The "A112.18.1M Canada" that you refer to is simply the ASME standard that the valves are constructed to.
As to the leak...it depends. Sometimes people mix gas and water ball valves. Some valves are repairable, some are not.
Many of the valves have two sweated fittings, one on each end. One female end is cast into the body of the valve's housing. A portion of the other end is cast into a hex shape and threads into the body.
It's doubtful that the threads on the two-part body came loose. The most common damage is damage to the rubber ring inside the casting that the ball valve rides in. If the valve wasn't opened when it was sweated in place, or if the valve was overheated when it was sweated, the rubber could have been deformed. Smetimes this damage doesn't become apparent until the valve has been cycled a few times.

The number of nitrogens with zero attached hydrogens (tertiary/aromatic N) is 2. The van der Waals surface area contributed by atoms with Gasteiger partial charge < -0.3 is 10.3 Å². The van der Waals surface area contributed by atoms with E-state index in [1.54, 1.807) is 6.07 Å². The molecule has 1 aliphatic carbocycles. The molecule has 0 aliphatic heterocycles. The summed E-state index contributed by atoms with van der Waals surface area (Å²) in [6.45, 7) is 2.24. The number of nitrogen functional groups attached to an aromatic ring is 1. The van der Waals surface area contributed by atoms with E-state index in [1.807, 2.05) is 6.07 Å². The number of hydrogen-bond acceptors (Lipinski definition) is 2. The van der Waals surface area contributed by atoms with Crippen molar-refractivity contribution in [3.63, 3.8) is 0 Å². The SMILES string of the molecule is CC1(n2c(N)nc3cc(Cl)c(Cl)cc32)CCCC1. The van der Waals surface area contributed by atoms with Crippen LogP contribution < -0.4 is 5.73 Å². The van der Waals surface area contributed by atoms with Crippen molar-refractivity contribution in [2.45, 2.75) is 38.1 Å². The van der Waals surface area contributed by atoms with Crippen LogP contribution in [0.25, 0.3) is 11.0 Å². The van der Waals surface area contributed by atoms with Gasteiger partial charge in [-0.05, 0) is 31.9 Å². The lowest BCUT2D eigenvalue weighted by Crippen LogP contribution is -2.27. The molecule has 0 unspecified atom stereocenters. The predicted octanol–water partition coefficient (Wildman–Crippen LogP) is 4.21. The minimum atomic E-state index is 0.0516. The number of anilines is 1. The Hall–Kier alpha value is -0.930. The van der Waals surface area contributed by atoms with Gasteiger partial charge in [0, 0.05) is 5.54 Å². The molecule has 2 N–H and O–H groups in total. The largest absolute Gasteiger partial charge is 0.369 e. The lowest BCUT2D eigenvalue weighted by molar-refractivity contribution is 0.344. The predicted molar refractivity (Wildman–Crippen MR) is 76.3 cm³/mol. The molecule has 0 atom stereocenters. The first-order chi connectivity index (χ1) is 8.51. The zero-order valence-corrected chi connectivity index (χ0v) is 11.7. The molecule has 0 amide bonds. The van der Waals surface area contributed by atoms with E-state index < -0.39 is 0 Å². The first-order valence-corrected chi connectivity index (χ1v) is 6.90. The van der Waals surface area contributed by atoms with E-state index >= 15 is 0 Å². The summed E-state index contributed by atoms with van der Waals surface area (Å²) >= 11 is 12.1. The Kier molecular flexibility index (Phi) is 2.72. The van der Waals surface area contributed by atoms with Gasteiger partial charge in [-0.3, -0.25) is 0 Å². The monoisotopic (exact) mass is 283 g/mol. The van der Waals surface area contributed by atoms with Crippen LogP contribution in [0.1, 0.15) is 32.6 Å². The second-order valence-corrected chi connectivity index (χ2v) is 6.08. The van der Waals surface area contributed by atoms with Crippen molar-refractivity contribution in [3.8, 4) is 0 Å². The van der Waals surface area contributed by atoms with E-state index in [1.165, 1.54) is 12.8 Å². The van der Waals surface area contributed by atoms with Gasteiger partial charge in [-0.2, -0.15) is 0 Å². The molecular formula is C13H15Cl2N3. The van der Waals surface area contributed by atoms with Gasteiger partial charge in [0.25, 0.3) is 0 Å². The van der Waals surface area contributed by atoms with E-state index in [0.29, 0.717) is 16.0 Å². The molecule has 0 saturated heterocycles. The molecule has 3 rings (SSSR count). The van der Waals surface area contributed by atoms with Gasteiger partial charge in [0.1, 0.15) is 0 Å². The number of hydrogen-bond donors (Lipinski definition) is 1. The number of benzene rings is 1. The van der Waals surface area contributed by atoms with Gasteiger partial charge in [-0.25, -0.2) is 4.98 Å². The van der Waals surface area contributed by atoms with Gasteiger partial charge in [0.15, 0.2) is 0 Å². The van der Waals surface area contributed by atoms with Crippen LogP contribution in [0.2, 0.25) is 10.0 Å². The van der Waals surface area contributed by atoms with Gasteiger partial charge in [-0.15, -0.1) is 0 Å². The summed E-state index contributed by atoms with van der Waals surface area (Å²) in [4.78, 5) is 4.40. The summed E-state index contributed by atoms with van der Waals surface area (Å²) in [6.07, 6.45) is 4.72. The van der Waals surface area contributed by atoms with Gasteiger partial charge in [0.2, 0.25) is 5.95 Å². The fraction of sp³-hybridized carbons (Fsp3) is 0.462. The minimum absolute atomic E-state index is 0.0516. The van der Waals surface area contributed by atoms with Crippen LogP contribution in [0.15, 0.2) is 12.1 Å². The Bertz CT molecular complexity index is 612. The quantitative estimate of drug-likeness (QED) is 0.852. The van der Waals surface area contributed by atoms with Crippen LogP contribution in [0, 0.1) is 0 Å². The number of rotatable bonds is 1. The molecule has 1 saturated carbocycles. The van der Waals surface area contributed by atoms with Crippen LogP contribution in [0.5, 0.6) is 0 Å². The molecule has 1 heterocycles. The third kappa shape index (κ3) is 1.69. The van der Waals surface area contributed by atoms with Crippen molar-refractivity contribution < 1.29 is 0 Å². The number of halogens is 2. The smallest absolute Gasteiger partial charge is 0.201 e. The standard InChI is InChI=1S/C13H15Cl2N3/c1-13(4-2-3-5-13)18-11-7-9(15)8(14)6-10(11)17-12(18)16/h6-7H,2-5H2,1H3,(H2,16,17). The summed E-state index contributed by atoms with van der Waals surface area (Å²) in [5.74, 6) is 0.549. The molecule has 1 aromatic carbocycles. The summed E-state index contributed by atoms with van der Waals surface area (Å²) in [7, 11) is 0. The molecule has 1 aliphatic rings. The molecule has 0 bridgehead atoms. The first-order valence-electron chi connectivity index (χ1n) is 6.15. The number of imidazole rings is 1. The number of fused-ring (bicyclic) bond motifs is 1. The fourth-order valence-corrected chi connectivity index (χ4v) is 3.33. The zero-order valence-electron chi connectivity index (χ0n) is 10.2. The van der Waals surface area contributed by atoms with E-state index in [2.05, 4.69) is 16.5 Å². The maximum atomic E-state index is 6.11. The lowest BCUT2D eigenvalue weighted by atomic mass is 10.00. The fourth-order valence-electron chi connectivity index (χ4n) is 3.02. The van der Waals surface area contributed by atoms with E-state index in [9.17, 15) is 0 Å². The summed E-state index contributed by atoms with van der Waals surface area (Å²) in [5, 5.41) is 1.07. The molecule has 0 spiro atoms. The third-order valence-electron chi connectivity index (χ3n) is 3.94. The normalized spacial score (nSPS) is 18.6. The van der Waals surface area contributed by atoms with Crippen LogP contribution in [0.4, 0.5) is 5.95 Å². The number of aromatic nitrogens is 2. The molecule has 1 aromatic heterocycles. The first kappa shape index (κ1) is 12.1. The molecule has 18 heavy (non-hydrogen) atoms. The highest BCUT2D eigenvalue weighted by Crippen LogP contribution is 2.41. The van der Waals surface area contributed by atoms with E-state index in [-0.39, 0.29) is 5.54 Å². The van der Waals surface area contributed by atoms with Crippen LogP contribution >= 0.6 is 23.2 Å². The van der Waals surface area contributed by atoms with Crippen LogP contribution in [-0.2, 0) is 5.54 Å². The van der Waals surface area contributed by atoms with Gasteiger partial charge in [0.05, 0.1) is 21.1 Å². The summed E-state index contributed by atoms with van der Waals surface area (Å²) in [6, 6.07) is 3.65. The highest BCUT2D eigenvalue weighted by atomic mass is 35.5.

Not much to do, really...some valves have through nuts on the handle. Try snugging up that nut, though for the majority of these valves that nut only holds the handle on to the stem. If you do have the two-part threaded body, try tightening that as well...though that's a tough joint to move.
How old is the valve? Has it been cycled, or did it just start leaking on its own?
Tearing down the manifold for R&R may be a pain, but it may also be your best bet at a fix.